This shows how the overall performance of a building, in terms of delivery, energy efficiency, occupant satisfaction and even delight is being limited by a lack of communication between designer and constructor. And, while many of the tools and skills exist to rekindle a fully collaborative delivery process, the mind sets of both groups may lag behind.
One solution is to recognise the constructor’s role in delivering comprehensive design solutions and the designer’s potential to keep contributing to the construction process. Communication with the design team helps constructors understand the nuances of a design and give designers a far more robust awareness of the site issues that often dilute or render ineffective their original vision. Enhancing this relationship would undoubtedly lead to the construction of better buildings.
BIM is intended and equipped to be the methodology to create this new, collaborative form of construction with the creation of professional digital master builders – the professionals who contribute to the design and construction of a building through digitised collaboration. Recognising this very opportunity, Paul Morrell, as chief construction adviser in 2011, suggested that BIM could herald the return of architects to the role of master builder.
BIM encourages far greater levels of information flow between key stakeholders in the construction process and fosters a communal ownership of the digital built environment. In its fullest sense, the architect’s drawings will not exist within total BIM but only as extractable building plans that incorporate varying degrees of architectural, structural and mechanical data. In this context the constructor on site can be a legitimate contributor to the design evolution of the building – feeding in specialist amendments, variations resulting from practical intolerances and as-built conditions throughout the construction process.
Nonetheless, the undeniable hindrance to the notion of a digital master builder is the uptake of digital technology on the building site. The problem is particularly pronounced for the forward thinking constructor, who is invariably part of a much larger web of interdependent supply chains, subcontractors and specialists, most of whom will need to engage in digital collaboration for it to offer tangible benefits.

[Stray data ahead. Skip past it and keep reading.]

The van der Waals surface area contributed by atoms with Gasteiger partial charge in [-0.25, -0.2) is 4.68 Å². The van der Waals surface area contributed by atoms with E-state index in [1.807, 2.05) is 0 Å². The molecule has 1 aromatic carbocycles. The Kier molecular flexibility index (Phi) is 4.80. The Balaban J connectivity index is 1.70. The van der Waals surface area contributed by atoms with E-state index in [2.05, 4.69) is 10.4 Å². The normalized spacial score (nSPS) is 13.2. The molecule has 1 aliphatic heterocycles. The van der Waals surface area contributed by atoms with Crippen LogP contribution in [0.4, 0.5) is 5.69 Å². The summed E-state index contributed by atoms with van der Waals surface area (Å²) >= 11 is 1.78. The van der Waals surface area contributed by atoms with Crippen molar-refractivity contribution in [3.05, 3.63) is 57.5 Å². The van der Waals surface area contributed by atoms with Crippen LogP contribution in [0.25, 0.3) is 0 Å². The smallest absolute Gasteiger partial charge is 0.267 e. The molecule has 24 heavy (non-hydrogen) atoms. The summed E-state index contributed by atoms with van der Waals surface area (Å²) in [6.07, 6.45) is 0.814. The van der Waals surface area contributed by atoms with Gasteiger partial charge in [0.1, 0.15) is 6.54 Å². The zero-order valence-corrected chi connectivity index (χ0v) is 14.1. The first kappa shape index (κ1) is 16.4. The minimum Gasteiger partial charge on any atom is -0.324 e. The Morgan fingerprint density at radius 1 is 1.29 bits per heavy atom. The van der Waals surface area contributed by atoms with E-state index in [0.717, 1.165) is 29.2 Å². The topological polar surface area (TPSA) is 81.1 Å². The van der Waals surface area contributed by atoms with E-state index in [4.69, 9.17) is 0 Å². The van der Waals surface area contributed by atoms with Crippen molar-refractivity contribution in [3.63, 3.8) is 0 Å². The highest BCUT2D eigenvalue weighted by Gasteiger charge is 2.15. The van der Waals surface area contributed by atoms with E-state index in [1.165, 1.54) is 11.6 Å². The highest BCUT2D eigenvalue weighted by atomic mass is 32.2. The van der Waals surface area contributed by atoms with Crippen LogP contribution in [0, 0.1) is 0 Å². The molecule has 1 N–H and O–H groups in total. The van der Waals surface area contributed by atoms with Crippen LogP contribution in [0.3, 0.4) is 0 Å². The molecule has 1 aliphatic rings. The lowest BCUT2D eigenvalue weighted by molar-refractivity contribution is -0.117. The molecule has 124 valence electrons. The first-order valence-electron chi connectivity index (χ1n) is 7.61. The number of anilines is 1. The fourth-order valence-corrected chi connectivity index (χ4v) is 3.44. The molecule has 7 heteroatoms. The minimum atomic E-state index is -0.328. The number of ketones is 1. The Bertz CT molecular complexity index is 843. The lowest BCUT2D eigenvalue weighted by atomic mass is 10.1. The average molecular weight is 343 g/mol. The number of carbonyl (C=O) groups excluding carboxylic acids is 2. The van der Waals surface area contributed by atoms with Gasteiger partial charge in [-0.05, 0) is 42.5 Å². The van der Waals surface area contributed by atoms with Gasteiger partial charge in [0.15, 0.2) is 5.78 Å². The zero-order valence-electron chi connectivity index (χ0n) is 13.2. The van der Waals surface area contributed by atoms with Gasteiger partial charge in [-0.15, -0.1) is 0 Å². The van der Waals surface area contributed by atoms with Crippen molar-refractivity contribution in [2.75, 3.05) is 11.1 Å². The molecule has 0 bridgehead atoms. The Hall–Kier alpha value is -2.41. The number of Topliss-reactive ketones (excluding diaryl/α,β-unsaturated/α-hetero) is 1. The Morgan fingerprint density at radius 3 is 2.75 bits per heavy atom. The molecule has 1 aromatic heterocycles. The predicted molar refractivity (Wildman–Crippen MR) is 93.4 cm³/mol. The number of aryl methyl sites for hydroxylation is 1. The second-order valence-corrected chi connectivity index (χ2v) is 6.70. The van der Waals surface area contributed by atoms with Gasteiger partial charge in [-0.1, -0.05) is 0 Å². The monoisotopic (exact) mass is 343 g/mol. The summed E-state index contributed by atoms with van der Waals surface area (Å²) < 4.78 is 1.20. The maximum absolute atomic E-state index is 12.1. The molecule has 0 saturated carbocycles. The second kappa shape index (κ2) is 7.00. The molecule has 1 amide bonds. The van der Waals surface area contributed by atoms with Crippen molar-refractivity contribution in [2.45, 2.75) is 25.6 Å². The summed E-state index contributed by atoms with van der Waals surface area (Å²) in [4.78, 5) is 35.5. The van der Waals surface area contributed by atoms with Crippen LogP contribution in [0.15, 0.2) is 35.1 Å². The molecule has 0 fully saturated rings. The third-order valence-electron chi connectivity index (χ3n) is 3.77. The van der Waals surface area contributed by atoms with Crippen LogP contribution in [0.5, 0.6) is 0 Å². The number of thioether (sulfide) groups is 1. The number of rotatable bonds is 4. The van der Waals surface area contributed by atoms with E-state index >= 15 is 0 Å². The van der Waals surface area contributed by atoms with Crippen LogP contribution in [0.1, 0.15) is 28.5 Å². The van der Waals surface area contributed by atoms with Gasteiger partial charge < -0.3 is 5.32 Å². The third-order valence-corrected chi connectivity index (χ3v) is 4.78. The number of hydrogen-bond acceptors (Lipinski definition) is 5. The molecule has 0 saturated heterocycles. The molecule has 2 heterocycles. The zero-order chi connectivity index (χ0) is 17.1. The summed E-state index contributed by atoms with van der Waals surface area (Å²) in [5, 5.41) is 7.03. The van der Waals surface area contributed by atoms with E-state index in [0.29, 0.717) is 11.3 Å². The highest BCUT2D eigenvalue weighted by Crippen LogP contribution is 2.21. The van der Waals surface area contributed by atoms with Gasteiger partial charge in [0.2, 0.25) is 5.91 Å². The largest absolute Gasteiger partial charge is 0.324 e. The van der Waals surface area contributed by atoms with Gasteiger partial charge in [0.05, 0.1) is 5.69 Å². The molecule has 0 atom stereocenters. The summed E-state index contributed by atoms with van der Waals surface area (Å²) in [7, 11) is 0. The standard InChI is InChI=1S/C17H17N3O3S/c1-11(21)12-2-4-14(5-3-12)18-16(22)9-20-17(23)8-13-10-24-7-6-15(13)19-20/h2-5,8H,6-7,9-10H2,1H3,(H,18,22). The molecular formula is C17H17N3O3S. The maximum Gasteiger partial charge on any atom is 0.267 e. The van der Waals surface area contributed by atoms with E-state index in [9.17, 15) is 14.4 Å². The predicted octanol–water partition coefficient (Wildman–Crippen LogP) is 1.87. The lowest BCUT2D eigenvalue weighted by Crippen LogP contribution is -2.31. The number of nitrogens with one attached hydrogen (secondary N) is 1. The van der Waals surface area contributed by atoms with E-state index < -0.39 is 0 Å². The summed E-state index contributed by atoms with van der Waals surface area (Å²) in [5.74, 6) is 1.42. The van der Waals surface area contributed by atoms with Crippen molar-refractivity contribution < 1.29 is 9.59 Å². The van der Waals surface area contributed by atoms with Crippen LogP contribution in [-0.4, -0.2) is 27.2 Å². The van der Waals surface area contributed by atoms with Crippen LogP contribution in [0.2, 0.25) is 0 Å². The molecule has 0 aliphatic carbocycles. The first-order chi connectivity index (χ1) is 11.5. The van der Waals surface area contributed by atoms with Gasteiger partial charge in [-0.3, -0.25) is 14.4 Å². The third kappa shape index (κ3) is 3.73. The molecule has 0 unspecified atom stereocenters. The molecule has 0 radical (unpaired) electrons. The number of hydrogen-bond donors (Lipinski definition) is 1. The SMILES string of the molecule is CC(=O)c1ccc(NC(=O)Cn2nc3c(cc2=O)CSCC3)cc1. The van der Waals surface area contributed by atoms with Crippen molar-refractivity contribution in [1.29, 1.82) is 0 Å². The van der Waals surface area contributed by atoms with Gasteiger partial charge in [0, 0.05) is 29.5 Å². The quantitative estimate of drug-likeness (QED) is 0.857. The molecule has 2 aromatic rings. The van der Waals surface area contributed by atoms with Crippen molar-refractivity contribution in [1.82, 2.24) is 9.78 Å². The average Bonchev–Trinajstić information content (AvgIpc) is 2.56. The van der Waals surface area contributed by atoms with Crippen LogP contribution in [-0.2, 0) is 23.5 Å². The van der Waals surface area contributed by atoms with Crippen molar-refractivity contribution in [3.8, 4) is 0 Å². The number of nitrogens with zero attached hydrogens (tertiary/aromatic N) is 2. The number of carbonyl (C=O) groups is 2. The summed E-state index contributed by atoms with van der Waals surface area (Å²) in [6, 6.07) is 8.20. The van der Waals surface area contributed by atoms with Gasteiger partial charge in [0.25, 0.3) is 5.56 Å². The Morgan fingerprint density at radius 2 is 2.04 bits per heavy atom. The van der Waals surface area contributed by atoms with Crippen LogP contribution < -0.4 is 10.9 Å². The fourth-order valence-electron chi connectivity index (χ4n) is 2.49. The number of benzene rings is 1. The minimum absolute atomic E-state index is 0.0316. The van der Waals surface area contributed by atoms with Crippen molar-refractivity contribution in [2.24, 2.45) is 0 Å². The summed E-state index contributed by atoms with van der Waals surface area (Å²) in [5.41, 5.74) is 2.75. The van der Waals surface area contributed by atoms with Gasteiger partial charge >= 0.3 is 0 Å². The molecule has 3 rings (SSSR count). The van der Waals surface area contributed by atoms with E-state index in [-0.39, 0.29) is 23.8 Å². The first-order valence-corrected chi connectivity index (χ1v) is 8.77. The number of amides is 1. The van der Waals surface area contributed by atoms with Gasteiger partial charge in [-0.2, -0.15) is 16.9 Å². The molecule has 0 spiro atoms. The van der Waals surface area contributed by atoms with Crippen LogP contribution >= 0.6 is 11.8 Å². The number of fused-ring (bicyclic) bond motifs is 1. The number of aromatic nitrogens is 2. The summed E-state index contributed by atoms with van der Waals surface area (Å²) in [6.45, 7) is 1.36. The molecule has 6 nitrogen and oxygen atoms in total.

For contractors, the issue is the correct data being available when it is needed. This could be resolved by establishing project hubs of designers and constructors on site, although finance and logistics mean this is not a viable solution for most projects.
What is needed is to embed those skilled individuals into the main project information system through technological means to allow them to access, interrogate and inform the current design data in real-time. This is where ACCEPT, a European-funded research and development project, becomes important.
ACCEPT is principally a collection of three software applications designed for use by construction workers, site managers and consultants. These interface with one another through the context-relevant hardware of smart glasses, tablet and desktop computers respectively, enabling constructors and designers to engage with real-time project information that would otherwise be unavailable.
It is anticipated that by equipping designers and constructors with the ACCEPT system, there will be extensive deployment of digital master builders who will directly improve construction quality and achieve significant improvements in overall building energy-efficiency. And, in time, solutions such as ACCEPT will be given the opportunity by digital master builders to challenge most things considered sacred within the industry, physical site meetings, paper files and even the red pen.
Edward Godden is European projects co-ordinator at Ingleton Wood. He was speaking at the recent technical symposium of the Chartered Institution of Building Services Engineers (CIBSE)